“Parsha and Purpose” – Ekev 5781

“Parsha and Purpose” – Ekev 5781 
Rabbi Kenneth Brander’s weekly insights into the parsha 

“Building the Jewish State with Human Initiative and Divine Guidance”

Lorem ipsum dolor sit amet, consectetur adipiscing elit. Ut elit tellus, luctus nec ullamcorper mattis, pulvinar dapibus leo. Lorem ipsum dolor sit amet, consectetur adipiscing elit. 

Parshat Ekev (Deuteronomy 7:12-11:25)

“Building the Jewish State with Human Initiative and Divine Guidance”

At this point, we have all become used to explaining to others the necessity of a Jewish state – especially when we are confronted with threats of BDS, from those who seek to delegitimize and ultimately dismantle the Jewish state.

But there is an even more important audience and an even more basic question.

The more important audience is us. And the basic question that we need to be able to answer is, “What is our role in the Jewish state?”

I’d like to share an insight from this week’s Torah portion, Ekev, which offers a powerful answer.

In Chapter 8 of the Book of Devarim, the Torah describes the Land of Israel in the most beautiful of ways, noting its natural beauty, produce, resources and minerals.

However, beyond the poetic beauty of the description lies an important sequence which teaches us a crucial lesson about our relationship with God.

The first verse relates that God is bringing us to a good land with flowing streams and springs. (Deuteronomy 8:7)

These are things that exist independently from our involvement; we are passive recipients. 

In the next verse, our active partnership is required, as we must plant and reap wheat, barley, vines, figs and pomegranates. (Deuteronomy 8:8)

The verse continues, repeating the word “Eretz”, and speaks of things requiring even more human initiative, as it is not enough to simply harvest the olives or the dates; but rather, one must crush an olive to obtain its oil and squeeze a date to access its honey. 

Next, the Torah refers to the Jewish People in the land not lacking for food, using bread – the staple food – in this context. (Deuteronomy 8:9)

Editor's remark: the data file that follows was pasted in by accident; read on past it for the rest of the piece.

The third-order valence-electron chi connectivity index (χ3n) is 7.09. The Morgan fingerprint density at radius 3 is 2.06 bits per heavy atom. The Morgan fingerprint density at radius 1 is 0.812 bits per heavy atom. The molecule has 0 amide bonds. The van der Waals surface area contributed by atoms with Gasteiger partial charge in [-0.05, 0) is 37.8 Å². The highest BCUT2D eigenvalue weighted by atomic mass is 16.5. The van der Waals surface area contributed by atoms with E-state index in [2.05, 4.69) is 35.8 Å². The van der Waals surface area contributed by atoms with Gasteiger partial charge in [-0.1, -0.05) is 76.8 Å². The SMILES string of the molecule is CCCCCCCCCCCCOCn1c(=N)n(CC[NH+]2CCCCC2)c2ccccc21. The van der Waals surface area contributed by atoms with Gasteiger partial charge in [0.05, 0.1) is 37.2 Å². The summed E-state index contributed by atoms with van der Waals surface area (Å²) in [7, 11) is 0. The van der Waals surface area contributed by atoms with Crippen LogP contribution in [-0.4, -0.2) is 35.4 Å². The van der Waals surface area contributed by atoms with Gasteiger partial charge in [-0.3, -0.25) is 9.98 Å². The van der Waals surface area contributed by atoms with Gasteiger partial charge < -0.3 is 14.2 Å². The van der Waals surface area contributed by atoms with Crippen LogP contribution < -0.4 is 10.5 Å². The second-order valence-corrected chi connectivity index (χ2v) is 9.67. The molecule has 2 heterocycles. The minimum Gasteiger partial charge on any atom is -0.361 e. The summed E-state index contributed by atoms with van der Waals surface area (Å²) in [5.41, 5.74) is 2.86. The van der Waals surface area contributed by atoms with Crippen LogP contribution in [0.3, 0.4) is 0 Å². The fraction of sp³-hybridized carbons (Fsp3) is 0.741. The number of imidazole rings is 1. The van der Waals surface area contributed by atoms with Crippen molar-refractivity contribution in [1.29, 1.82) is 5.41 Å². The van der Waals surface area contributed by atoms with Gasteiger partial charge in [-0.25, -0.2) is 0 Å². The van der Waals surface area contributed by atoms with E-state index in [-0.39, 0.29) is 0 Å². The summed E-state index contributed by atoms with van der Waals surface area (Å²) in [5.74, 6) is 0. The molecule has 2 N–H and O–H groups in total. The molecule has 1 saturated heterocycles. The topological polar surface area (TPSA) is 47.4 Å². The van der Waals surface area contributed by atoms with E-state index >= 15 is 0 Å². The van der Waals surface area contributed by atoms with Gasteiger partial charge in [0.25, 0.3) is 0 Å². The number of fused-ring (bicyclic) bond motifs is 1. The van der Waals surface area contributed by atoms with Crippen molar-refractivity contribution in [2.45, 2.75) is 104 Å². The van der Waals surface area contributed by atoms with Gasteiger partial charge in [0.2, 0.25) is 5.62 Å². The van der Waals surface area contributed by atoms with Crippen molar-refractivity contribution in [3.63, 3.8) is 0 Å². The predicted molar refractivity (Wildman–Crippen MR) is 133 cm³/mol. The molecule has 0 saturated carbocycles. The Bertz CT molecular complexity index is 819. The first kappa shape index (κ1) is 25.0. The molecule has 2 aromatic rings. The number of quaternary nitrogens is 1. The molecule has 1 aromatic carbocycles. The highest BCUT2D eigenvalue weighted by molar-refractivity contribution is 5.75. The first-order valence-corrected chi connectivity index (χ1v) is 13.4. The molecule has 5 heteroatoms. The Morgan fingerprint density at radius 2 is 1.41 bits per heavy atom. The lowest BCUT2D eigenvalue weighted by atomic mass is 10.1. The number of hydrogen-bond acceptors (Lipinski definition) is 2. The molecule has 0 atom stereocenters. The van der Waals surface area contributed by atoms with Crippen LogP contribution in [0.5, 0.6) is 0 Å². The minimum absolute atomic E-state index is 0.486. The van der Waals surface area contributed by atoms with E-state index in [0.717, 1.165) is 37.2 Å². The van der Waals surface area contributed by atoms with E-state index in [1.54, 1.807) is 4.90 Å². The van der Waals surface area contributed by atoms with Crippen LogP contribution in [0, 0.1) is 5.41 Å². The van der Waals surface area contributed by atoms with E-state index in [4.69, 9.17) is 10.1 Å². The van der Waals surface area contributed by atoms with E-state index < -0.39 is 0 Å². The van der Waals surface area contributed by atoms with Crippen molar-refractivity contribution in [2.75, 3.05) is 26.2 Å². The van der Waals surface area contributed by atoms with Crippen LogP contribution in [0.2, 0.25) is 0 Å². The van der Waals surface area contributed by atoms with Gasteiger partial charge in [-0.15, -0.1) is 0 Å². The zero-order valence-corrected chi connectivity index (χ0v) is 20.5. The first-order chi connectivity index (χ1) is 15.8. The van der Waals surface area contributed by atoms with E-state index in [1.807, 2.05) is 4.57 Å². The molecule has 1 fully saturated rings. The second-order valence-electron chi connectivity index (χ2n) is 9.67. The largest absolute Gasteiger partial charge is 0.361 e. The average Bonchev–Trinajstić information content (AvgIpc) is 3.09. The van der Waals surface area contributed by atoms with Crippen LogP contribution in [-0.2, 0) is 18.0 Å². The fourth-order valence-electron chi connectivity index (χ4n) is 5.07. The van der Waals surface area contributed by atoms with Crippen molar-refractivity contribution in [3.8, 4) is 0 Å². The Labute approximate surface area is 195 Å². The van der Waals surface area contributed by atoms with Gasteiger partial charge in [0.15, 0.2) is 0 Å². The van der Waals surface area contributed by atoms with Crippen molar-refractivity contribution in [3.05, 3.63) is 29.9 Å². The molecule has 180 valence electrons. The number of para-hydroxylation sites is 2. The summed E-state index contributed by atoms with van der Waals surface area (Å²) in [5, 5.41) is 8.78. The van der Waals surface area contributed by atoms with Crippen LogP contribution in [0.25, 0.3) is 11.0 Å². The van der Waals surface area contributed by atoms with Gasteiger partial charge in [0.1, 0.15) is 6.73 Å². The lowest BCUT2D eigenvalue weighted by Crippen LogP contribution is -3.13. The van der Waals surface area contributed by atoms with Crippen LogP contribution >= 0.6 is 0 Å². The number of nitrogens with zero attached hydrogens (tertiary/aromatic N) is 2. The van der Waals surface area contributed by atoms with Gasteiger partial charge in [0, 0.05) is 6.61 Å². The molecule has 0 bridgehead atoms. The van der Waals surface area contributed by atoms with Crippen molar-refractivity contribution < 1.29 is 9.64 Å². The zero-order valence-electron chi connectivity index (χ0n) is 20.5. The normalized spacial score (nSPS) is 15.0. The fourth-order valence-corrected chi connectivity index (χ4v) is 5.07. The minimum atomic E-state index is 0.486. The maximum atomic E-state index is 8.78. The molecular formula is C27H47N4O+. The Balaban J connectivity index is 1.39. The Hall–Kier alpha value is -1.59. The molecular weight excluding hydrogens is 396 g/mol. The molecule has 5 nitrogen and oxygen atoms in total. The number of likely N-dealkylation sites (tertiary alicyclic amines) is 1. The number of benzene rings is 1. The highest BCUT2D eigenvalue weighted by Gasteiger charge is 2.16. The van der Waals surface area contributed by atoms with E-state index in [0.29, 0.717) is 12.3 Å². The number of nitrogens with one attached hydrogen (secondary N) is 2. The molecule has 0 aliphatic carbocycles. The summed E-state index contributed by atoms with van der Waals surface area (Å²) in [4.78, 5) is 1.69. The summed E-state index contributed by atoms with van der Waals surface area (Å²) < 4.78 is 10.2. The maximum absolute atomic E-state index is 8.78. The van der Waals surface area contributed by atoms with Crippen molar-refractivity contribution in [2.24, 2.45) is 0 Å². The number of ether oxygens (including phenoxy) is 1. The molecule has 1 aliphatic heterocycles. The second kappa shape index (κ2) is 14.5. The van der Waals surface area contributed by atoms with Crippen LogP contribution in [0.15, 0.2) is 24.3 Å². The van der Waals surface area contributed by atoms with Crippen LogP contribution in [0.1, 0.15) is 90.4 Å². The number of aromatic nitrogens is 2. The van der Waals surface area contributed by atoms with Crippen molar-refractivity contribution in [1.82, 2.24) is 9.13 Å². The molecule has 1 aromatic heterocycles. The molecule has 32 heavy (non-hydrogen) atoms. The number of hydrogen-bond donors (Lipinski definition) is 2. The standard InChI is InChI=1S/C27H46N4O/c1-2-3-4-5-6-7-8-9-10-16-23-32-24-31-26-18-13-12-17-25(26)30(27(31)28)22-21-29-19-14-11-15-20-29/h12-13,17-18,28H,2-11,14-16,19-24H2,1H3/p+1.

Making bread is an arduous process which requires a lot more human participation than any of the previously-mentioned items.  

And finally, the Torah discusses the natural resources and minerals found within the Land of Israel: copper and iron and gas and oil, all of which require an immense amount of work to mine before we can benefit from them. 

And then, immediately after this progression from passively receiving the Land’s bounty to becoming active partners in its acquisition, the Torah mentions the necessity of thanking God:

ואכלת ושבעת וברכת את ה’ אלוקיך

And you shall eat and be satiated and shall bless the Lord your God (Deuteronomy 8:10)

This is the verse where we learn about the mandate for Birkat Hamazon, the Grace after Meals, to be recited after eating bread.

Birkat Hamazon is longer and more comprehensive than the blessings “Bore Nefashot” and “Me’ein Shalosh”, which are recited after other foods.

Since a person doesn’t have to do much in order to benefit from grapes or other produce, and one can more clearly see God’s role in providing it, the blessing after consuming the product doesn’t need to be extensive.

However, the line from the wheat in the field to the bread on one’s table is less direct.

It’s not hard to start believing that the bread is the result of our own toil, rather than a gift from God.

It is human nature to forget about the central role that God plays in our lives when we invest so much into the initiative ourselves.

Therefore, the Grace after Meals after eating bread is more extensive.

And now, to answer our original question: What is our role in the Jewish state?

The messages of these verses are clear:

  1. The Land of Israel, given to us by God, requires human initiative in order to flourish; this is shown in the movement we see in the verses that describe the land. We must be actors in the ongoing drama known as Yishuv Eretz Yisrael.
  2. Whether it is the tilling of the soil, or the technological advances that so often emanate from this “Start Up Nation”, or the engagement of the hearts and minds of others who live in the land, it is our responsibility to grow the land, to actualize the potential of the land and to realize that while God is the Senior Partner in this process, we must also be active participants in the experience.
  3. God wants us in this land to be brothers and sisters, to engage and to use its gifts to better our lives. To never use His Torah, a Torah of peace, or the Land and its holy sites to divide people, but rather to transform this land of milk and honey into a place of harmony and a light to the nations of the world.

For these reasons and so many more, we need – and the world needs us – to help shape our Jewish state.

And we can play a role in this process whether we live within its borders or anywhere else in the world.

May we merit to continue working to fulfill Israel’s potential and its promise. 

Shabbat Shalom.

Print Friendly, PDF & Email

Share this post

Share on facebook
Facebook
Share on twitter
Twitter
Share on linkedin
LinkedIn